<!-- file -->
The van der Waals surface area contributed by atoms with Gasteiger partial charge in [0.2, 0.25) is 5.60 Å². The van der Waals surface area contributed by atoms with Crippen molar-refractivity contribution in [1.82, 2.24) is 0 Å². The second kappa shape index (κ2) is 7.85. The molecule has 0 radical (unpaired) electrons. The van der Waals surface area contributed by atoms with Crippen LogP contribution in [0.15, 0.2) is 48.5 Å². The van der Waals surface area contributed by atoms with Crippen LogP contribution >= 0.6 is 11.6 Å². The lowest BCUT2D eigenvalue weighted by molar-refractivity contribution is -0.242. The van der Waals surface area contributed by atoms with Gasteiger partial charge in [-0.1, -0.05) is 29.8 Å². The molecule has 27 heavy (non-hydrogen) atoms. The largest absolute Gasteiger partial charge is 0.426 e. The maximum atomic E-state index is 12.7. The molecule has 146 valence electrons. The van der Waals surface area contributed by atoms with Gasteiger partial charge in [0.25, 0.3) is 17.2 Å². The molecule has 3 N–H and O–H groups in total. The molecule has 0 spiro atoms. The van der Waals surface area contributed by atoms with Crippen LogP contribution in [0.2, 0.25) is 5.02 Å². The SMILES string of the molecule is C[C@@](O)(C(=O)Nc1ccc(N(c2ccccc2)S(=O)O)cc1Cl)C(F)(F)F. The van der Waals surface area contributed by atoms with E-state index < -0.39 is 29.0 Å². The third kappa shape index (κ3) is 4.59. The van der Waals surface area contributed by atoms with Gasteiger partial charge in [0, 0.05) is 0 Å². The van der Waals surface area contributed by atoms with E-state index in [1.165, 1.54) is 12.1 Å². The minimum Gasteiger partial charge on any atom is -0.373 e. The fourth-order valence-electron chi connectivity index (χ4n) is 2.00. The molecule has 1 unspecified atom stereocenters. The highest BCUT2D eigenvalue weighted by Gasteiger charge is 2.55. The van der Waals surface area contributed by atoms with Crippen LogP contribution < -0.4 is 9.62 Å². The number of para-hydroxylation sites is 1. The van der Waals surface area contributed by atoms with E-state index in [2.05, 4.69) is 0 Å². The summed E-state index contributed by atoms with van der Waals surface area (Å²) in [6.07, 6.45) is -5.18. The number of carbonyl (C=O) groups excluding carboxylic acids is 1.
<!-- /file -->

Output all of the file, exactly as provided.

The van der Waals surface area contributed by atoms with Gasteiger partial charge in [0.2, 0.25) is 5.60 Å². The van der Waals surface area contributed by atoms with Crippen molar-refractivity contribution in [1.82, 2.24) is 0 Å². The second kappa shape index (κ2) is 7.85. The molecule has 0 radical (unpaired) electrons. The van der Waals surface area contributed by atoms with Crippen LogP contribution in [0.15, 0.2) is 48.5 Å². The van der Waals surface area contributed by atoms with Crippen LogP contribution >= 0.6 is 11.6 Å². The lowest BCUT2D eigenvalue weighted by molar-refractivity contribution is -0.242. The van der Waals surface area contributed by atoms with Gasteiger partial charge in [-0.1, -0.05) is 29.8 Å². The molecule has 27 heavy (non-hydrogen) atoms. The largest absolute Gasteiger partial charge is 0.426 e. The maximum atomic E-state index is 12.7. The molecule has 146 valence electrons. The van der Waals surface area contributed by atoms with Gasteiger partial charge in [0.25, 0.3) is 17.2 Å². The molecule has 3 N–H and O–H groups in total. The molecule has 0 spiro atoms. The van der Waals surface area contributed by atoms with Crippen LogP contribution in [0.2, 0.25) is 5.02 Å². The SMILES string of the molecule is C[C@@](O)(C(=O)Nc1ccc(N(c2ccccc2)S(=O)O)cc1Cl)C(F)(F)F. The van der Waals surface area contributed by atoms with E-state index < -0.39 is 29.0 Å². The third kappa shape index (κ3) is 4.59. The van der Waals surface area contributed by atoms with Gasteiger partial charge in [0, 0.05) is 0 Å². The van der Waals surface area contributed by atoms with E-state index in [1.165, 1.54) is 12.1 Å². The minimum Gasteiger partial charge on any atom is -0.373 e. The fourth-order valence-electron chi connectivity index (χ4n) is 2.00. The molecule has 1 unspecified atom stereocenters. The highest BCUT2D eigenvalue weighted by Gasteiger charge is 2.55. The van der Waals surface area contributed by atoms with Crippen LogP contribution < -0.4 is 9.62 Å². The number of para-hydroxylation sites is 1. The van der Waals surface area contributed by atoms with E-state index in [2.05, 4.69) is 0 Å². The summed E-state index contributed by atoms with van der Waals surface area (Å²) in [6.07, 6.45) is -5.18. The number of carbonyl (C=O) groups excluding carboxylic acids is 1.